My Rails 3 application sends out emails in both plain text and HTML formats. I have tested it locally using RoundCube and Squirrel Mail clients and they both display HTML version with images, links, etc. GMail on the other hand chooses plain text format. Any idea what's causing this?

Delivered-To: test@gmail.com
Received: by with SMTP id m2cs16081icy;
        Thu, 3 Mar 2011 17:01:48 -0800 (PST)
Received: by with SMTP id go10mr1544841qcb.195.1299200507499;
        Thu, 03 Mar 2011 17:01:47 -0800 (PST)
Return-Path: <info@example.com>
Received: from beta.example.com (testtest.test.com [])
        by mx.google.com with ESMTP id j14si1690118qcu.136.2011.;
        Thu, 03 Mar 2011 17:01:46 -0800 (PST)
Received-SPF: neutral (google.com: is neither permitted nor denied by best guess record for domain of info@example.com) client-ip=;
Authentication-Results: mx.google.com; spf=neutral (google.com: is neither permitted nor denied by best guess record for domain of info@example.com) smtp.mail=info@example.com
Received: from localhost.localdomain (localhost [])
  by beta.example.com (Postfix) with ESMTP id F3C273A3EC
  for <test@gmail.com>; Fri,  4 Mar 2011 01:01:45 +0000 (UTC)
Date: Fri, 04 Mar 2011 01:01:45 +0000
From: info@example.com
To: test@gmail.com
Message-ID: <4d7039f9e9d3e_3449482ab7831658@test.mail>
Subject: Your example account was activated.
Mime-Version: 1.0
Content-Type: multipart/alternative;
Content-Transfer-Encoding: 7bit

Date: Fri, 04 Mar 2011 01:01:45 +0000
Mime-Version: 1.0
Content-Type: text/html;
Content-Transfer-Encoding: 7bit
Content-ID: <4d7039f9e95ed_3449482ab7831519@test.mail>

    <meta content="text/html; charset=UTF-8" http-equiv="Content-Type" />
    <p><a href="http://example.com/"><img border="0" src="http://example.com/images/logo.png" alt="example logo" /></a></p>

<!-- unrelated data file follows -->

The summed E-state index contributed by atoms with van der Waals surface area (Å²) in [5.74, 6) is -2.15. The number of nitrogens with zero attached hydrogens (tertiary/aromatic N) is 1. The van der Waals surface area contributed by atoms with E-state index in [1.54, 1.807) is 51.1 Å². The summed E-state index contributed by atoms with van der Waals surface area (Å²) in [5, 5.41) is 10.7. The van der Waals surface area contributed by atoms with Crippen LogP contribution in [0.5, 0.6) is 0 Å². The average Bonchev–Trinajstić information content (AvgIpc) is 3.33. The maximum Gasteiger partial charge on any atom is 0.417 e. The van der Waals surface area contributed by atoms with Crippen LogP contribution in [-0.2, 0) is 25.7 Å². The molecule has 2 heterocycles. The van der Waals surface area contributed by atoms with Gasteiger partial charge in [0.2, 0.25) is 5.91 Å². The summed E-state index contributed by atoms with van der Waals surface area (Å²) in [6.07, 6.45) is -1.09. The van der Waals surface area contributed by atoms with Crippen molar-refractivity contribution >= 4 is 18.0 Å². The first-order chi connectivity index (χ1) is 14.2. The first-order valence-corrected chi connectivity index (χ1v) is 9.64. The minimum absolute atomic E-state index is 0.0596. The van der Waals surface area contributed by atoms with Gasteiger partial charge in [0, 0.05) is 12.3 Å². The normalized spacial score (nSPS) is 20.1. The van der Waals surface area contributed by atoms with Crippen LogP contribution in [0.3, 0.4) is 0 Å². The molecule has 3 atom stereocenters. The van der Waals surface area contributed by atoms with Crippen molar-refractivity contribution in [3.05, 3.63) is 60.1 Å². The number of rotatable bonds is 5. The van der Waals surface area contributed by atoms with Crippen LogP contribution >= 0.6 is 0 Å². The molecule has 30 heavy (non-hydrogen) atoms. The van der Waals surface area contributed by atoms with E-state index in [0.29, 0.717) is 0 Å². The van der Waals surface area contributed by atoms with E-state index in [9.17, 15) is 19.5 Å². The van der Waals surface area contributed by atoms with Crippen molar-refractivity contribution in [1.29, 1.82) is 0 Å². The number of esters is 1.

<p>Congratulations, Test!</p>
      Your <a style="text-decoration:none;color:#ef4923;" href="http://example.com/">example</a> account was activated.

Date: Fri, 04 Mar 2011 01:01:45 +0000
Mime-Version: 1.0
Content-Type: text/plain;
Content-Transfer-Encoding: 7bit
Content-ID: <4d7039f9e8b0e_3449482ab78314b7@test.mail>

Congratulations, Test!

Your example.com account was activated.

  • What headers (MIME type) are you sending the emails with? – Matt Ball Mar 4 '11 at 1:16
  • 2
    Gmail allows you to view the actual email packet data by going to the email, clicking on the down arrow next to the Reply text on the right of the email, and selecting Show Original. If you post a test of this in a code block, this would probably be very, very helpful – Jared Farrish Mar 4 '11 at 1:16
  • MIME Boundary failure perhaps? follow Jared's inst. – Shad Mar 4 '11 at 1:18
  • I updated my original post with Gmail's 'Show original' results – Vincent Mar 4 '11 at 1:50

Try switching the order of the parts of the message, putting the HTML part after the plain-text part. It might work :).

NOTE: I cannot remember now where I read this (or if I for sure even did), but the reason switching might help is because I think the preferred part of the message may be the last part.

Update: I found a place where it says that parts in a multipart MIME message should be in order of increasing preference -- here, in section 7.2.3 (edit: latest version here; thanks @ALEXintlsos!), starting with the third to last paragraph.

Update: Here is a quote of section 7.2.3, (see https://stackoverflow.com/help/referencing):

7.2.3 The Multipart/alternative subtype
The multipart/alternative type is syntactically identical to multipart/mixed, 
but the semantics are different. In particular, each of the parts is an
"alternative" version of the same information. User agents should recognize
that the content of the various parts are interchangeable. The user agent